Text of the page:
5 Ways Cleveland Clinic Leads the Way in Transparency
Cleveland Clinic CEO Delos "Toby" Cosgrove, MD, is credited with developing the system's "outcomes books" when he served as chief of cardiac surgery. The physician leader brought outcomes reporting to the forefront of the system's culture, as many of the system's institutes now publish their outcomes in the books, which are mailed to physicians across the country.
In a recent Forbes article, Dr. Cosgrove spoke on five keys to a culture of transparency within a hospital or health system.
1. Take outcomes reporting into your own hands. As chair of cardiac surgery, Dr. Cosgrove would hold an annual presentation in which he would report on his physicians' complication and mortality rates. This internal reporting had a "sobering effect" on surgeons, according to the report, and many left the presentation with unwavering initiative to improve their outcomes before the next reporting period.
2. Assess clinical care with metrics besides mortality. Cleveland Clinic aims to assess its heart procedures with a range of metrics, including complication rates and, for some procedures, whether a patient needed a ventilator or dialysis afterward, according to the report.
3. Let data inform best practices. Cleveland Clinic has maintained a patient registry since 1972 to track long-term outcomes. The registry is not always convenient to maintain, as the system sometimes had to use private detectives to track down patients who either moved or didn't respond to calls. But "every time we looked at the outcomes, we found things to do better," Dr. Cosgrove said in the report. For instance, the registry helped Cleveland Clinic cardiologists learn of the difference in outcomes for vein grafts versus arterial grafts, which are now the standard of care.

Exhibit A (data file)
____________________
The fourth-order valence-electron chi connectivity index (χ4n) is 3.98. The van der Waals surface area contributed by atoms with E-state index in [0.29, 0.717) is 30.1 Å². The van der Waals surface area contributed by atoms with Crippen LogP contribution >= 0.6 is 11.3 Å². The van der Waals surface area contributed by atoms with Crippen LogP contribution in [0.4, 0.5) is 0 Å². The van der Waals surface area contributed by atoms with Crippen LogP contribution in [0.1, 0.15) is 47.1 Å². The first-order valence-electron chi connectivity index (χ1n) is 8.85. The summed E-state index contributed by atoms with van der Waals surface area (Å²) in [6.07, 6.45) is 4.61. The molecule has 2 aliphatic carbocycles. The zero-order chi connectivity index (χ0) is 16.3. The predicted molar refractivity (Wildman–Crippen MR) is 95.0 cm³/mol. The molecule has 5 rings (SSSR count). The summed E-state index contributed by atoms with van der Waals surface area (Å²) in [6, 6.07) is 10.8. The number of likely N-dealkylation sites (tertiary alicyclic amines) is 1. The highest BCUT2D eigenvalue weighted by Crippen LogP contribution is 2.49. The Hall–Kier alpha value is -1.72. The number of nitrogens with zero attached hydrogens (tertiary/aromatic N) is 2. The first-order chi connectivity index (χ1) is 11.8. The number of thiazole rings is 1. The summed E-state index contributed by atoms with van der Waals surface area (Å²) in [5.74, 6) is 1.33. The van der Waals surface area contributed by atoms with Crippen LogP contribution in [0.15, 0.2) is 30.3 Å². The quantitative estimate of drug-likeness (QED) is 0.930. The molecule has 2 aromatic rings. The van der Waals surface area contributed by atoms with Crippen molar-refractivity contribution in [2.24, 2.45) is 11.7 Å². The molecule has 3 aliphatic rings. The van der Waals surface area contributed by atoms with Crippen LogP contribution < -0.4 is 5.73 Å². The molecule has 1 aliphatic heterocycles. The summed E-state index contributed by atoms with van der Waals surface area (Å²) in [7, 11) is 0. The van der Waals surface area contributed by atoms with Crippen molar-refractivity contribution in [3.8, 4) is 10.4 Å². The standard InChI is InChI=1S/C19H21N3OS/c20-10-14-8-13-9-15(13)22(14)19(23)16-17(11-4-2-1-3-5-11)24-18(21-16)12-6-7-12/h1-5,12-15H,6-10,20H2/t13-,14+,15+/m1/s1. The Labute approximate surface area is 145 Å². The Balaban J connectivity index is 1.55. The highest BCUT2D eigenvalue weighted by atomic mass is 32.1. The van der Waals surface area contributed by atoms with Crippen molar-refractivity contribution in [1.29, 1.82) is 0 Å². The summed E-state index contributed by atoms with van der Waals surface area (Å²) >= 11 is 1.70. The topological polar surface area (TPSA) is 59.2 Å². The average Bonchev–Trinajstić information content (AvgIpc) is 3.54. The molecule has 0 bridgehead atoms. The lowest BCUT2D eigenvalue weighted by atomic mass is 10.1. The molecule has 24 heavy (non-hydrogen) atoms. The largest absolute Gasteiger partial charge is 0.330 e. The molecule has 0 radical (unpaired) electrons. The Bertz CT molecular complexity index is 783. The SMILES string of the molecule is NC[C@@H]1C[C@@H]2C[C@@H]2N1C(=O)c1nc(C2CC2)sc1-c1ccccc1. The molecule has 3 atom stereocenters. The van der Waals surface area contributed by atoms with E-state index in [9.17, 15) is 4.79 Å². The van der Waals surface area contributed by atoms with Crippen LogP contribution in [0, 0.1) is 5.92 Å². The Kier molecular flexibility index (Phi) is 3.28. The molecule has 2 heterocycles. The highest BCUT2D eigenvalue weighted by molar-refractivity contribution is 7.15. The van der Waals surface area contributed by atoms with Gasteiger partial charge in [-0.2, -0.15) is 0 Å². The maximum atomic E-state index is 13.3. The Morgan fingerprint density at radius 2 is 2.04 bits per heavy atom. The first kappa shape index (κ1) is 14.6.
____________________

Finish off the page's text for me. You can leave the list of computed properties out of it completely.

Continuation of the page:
4. Find new ways to build credibility with patients. Cleveland Clinic uses an array of reporting tools to increase patient trust. After facing criticism that physicians prescribed products for which they served as consultants for, and not providing full disclosure, the system now requires physicians to list any corporate consulting work on his/her website. The system has also offered patients online access to their electronic medical records and provides outcomes books for many of its institutes.
5. Leverage data for business strategy. Dr. Cosgrove took his reporting practice for his surgeons (mentioned in the first point) and also shared that information with cardiologists at Cleveland Clinic, who are the physicians responsible for surgical referrals. This way, the physicians knew which surgeons had the best performance, according to the report, and Dr. Cosgrove effectively "tied the outcomes to referrals and thus to his business." He also began mailing copies of the reports to referring physicians nationwide, who he said are "appreciative of [Cleveland Clinic's] candor," according to the report.
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